I'm really looking forward to chatting to Jen Bradley from Eco Living Community tomorrow (5/7/21) live - tune in so you can send us questions live or in advance, you can also catch up on a link I'll set up here and on her youtube page afterwards.
It's a great chance to think about some eco ideas for running forest school sessions so here are my 5 top tips on the changes that I've found to be the easiest!
1. Flannels or squares of cloth instead of wet wipes. Wet wipes are full of plastic and will take hundreds of years to decompose, which is exactly the opposite of the nature connection we are trying to provide for our kids when we're taking them out to Forest School. Forest School will always leave an impact in the woods, even just by trampling, and I want to leave kids with a good world to grow up in, not a devastated world.
What I did: I use flannels or cut up squares of cloth in a tin or a washbag. For 'wet' use I soak them in Milton which is fairly eco-friendly and use them as wipes, have a spare bag for dirty cloths after and just wash them in an eco-friendly washing powder after. For dry use as towels, they are easy to keep in a bag and you can wash hands in plain water and eco-friendly soap then dry them on towels.
2. Litter Pick: Don't use glitter, glue, paint, stickers, googly eyes or plastic items that will shed plastic in the woods (includes polypropylene rope) or old plastic tarps that will leave microplastics that get into the food chain.
What I do: Use painted stones or white stones instead of googly eyes; natural leaf confetti instead of glitter; natural rope or good quality rope and tarps that don't shed. Litter pick every time I'm out and take away a few items that otherwise will cause damage to the ecosystem.
3. Personal clothing - fleece tops were introduced as a miracle light clothing layer in the early 1990s - we didnt realise until recently how much microplastic these items shed.
What I do: use a bag in the washing machine to wash fleeces in to catch microplastics before they enter the water stream. Replace old fleeces at the end of their life with wool items and remember to wash carefully!
4. Lunchtime - Switching our diets to eating more vegetarian and seasonal eating can have a massive impact on air miles for food, encourage local growers and organic farms.
What I do: Forage for greens, mushrooms and berries. Swap a few meat based meals or snacks for vegetarian meals and eat seasonally. We often miss low cost seasonal food in favour of things we are used to that are flown from across the planet. Being a little more experimental with locally grown, seasonal veg can help our diets and health.
5. Leave no trace - Aim to leave the Forest School area as it was (or better) once you leave. If the area can go back to a natural state after the Forest School programme, all the better.
What I do: fires can leave a large trace, so only have them when needed and use a fire pan if possible to limit damage. When foraging only pick a few items from each location leaving the rest for wildlife, and only pick items if you really need to. Encourage activities that don't require picking natural items but encourage nature connection such as using your senses to connect with nature by observing closely, moving through areas barefoot, listening for animal sounds and taking away any items I bring in.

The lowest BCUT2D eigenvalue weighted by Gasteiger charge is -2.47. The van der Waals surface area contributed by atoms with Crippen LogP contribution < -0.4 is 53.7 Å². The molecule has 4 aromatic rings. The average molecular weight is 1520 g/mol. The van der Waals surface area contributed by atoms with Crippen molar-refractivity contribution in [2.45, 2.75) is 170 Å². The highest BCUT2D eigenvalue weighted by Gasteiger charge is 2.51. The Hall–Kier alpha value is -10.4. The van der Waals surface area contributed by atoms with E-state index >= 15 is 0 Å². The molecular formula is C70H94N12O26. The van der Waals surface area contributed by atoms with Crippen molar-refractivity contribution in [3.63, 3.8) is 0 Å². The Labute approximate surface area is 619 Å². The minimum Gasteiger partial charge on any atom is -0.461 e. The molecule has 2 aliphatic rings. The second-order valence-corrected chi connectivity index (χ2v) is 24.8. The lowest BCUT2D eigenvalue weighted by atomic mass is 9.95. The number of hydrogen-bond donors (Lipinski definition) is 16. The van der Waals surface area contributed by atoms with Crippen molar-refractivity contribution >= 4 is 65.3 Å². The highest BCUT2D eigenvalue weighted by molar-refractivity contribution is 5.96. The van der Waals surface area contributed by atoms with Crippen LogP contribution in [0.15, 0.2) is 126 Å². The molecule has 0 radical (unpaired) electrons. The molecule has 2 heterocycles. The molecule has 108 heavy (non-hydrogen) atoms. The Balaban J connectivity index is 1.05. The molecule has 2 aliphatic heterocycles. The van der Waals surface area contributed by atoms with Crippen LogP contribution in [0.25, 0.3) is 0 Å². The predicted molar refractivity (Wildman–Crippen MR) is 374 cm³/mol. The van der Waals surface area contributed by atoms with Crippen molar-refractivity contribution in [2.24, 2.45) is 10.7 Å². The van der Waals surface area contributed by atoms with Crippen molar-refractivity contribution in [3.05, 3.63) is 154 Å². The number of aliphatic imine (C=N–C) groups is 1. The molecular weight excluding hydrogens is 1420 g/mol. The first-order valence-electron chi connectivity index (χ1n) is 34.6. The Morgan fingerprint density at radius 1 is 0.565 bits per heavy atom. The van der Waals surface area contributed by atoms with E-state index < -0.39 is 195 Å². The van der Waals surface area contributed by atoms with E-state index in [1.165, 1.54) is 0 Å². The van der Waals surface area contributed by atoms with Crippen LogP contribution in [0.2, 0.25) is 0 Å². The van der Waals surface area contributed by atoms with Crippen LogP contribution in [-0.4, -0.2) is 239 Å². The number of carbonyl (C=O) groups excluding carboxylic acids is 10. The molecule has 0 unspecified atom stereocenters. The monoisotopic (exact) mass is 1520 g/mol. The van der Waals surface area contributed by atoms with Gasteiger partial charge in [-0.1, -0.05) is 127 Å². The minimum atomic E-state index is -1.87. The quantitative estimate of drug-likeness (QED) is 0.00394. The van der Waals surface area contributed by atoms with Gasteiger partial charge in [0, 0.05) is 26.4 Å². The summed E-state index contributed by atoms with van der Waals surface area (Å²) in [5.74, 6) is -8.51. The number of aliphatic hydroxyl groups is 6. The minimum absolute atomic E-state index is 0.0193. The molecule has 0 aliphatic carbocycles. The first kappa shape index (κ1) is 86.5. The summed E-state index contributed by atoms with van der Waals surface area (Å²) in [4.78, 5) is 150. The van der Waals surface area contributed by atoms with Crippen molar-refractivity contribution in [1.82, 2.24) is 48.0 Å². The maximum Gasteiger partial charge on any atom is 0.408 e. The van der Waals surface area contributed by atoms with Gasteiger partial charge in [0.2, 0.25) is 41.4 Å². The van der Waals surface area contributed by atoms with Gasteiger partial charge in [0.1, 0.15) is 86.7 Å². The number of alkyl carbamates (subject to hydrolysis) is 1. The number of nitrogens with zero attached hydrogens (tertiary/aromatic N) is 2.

Thunder and Lightning need to be taken seriously. The general rule is to seek shelter if caught out in a storm and stay there until 30 minutes after the lightning has passed.
30/30 ruleResearch shows that people struck by lightning are predominantly hit before and after the peak of the storm. This means that you should be thinking about the proximity of the lightning, not the occurrence of rain. The 30/30 rule provides a good way of ensuring one is sheltering during the most risky parts of the storm. It proposes that if the flash to bang is 30 seconds in length or less you should seek shelter. Staying inside this shelter is advised until 30 minutes past the last clap of thunder. This ensures that any distant strikes at the beginning of the storm (lightning can travel up to 10 miles), or trailing storm clouds at the back of the storm do not take anyone by surprise. (ROSPA)
Move away from trees and open areas, shelter can be found in buildings or vehicles. There are lots of weather apps you can add to your phone if you have signal, I use My Lightning Tracker. Check the weather forecast before you set and and have a plan b - can you get to shelter? Can you alter your route, setting or re-schedule the activity?
Check out ROSPA rule of 30: https://www.rospa.com/leisure-safety/advice/lightning
I often get asked about tree safety in woodlands where trainees are setting up their forest school or outdoor learning.
The Health and Safety Executive guidance is that you must take all reasonable precautions to ensure your group and staff safety. Ignorance is not a defence.
The simple answer is to check with your insurers for their guidance, make sure you have the correct level of liability cover in place and to regularly check your working environment for hazards. Areas where your sessions usually run should have the trees checked by a qualified person at least once a year. There is a useful article of the finer points of tree safety and visiting groups here: https://vscg.org/good-practice/published/tree-safety-management
Have fun and stay safe.
Alex Williams and Vicki Stewart were recently featured in the news for writing and running a brand new course, the Level 3 in Neurodiversity and Challenging Behaviour in the Outdoors. They hoped that it would allow teachers and people working with children with these needs to take learning outside. Research has shown that learning outside is effective and beneficial for children with these needs, yet adults working with them sometimes don’t have the confidence or knowledge to work outdoors effectively and safely.
An estimated 27, 000 people in the UK have been given the label of challenging behaviour and over time this label has become misused. The term challenging behaviour should encourage carers and professionals to find effective ways of understanding a person’s behaviour and its underlying causes.
Neurodiversity is an essential form of human diversity. The idea that there is one “normal” or “healthy” type of brain or mind or one “right” style of neurocognitive functioning, is no more valid than the idea that there is one “normal” or “right” gender, race or culture.
On the Level 3 Neurodiversity and Challenging Behaviour in the Outdoors course we cover Attention & Hyperactivity; Autism; Adverse Childhood Experiences, Trauma, Anxiety, Depression, Oppositional Defiance, Additional Needs in Education and much more.
We’ve written a case study about the course (link at the bottom of the article) and the latest article about the forthcoming course is (link at the bottom of the article)
Case Study: How our outdoor course helps students attend school, engage with learning and increase staff confidence .